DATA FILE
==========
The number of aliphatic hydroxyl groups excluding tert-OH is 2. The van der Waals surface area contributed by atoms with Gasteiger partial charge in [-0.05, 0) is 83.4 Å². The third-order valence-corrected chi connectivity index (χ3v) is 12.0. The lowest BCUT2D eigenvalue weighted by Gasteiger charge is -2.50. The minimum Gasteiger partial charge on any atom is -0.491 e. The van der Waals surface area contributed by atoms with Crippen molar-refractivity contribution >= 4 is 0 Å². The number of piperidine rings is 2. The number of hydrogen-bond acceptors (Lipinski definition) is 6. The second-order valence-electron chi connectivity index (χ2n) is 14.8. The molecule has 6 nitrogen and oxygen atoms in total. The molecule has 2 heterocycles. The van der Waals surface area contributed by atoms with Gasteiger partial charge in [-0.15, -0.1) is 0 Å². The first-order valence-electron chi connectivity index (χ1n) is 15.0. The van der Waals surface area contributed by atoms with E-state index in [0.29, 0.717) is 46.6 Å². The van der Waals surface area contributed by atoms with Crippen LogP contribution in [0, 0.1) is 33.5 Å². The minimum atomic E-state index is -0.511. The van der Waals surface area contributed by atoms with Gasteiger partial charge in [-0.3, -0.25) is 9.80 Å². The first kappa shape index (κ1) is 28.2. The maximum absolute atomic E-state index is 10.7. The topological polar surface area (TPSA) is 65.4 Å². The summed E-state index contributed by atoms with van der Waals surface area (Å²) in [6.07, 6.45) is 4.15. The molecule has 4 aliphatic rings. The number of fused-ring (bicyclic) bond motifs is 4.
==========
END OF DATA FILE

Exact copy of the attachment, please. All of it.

The number of aliphatic hydroxyl groups excluding tert-OH is 2. The van der Waals surface area contributed by atoms with Gasteiger partial charge in [-0.05, 0) is 83.4 Å². The third-order valence-corrected chi connectivity index (χ3v) is 12.0. The lowest BCUT2D eigenvalue weighted by Gasteiger charge is -2.50. The minimum Gasteiger partial charge on any atom is -0.491 e. The van der Waals surface area contributed by atoms with Crippen molar-refractivity contribution >= 4 is 0 Å². The number of piperidine rings is 2. The number of hydrogen-bond acceptors (Lipinski definition) is 6. The second-order valence-electron chi connectivity index (χ2n) is 14.8. The molecule has 6 nitrogen and oxygen atoms in total. The molecule has 2 heterocycles. The van der Waals surface area contributed by atoms with Gasteiger partial charge in [-0.15, -0.1) is 0 Å². The first-order valence-electron chi connectivity index (χ1n) is 15.0. The van der Waals surface area contributed by atoms with E-state index in [0.29, 0.717) is 46.6 Å². The van der Waals surface area contributed by atoms with Crippen LogP contribution in [0, 0.1) is 33.5 Å². The minimum atomic E-state index is -0.511. The van der Waals surface area contributed by atoms with Gasteiger partial charge in [-0.3, -0.25) is 9.80 Å². The first kappa shape index (κ1) is 28.2. The maximum absolute atomic E-state index is 10.7. The topological polar surface area (TPSA) is 65.4 Å². The summed E-state index contributed by atoms with van der Waals surface area (Å²) in [6.07, 6.45) is 4.15. The molecule has 4 aliphatic rings. The number of fused-ring (bicyclic) bond motifs is 4.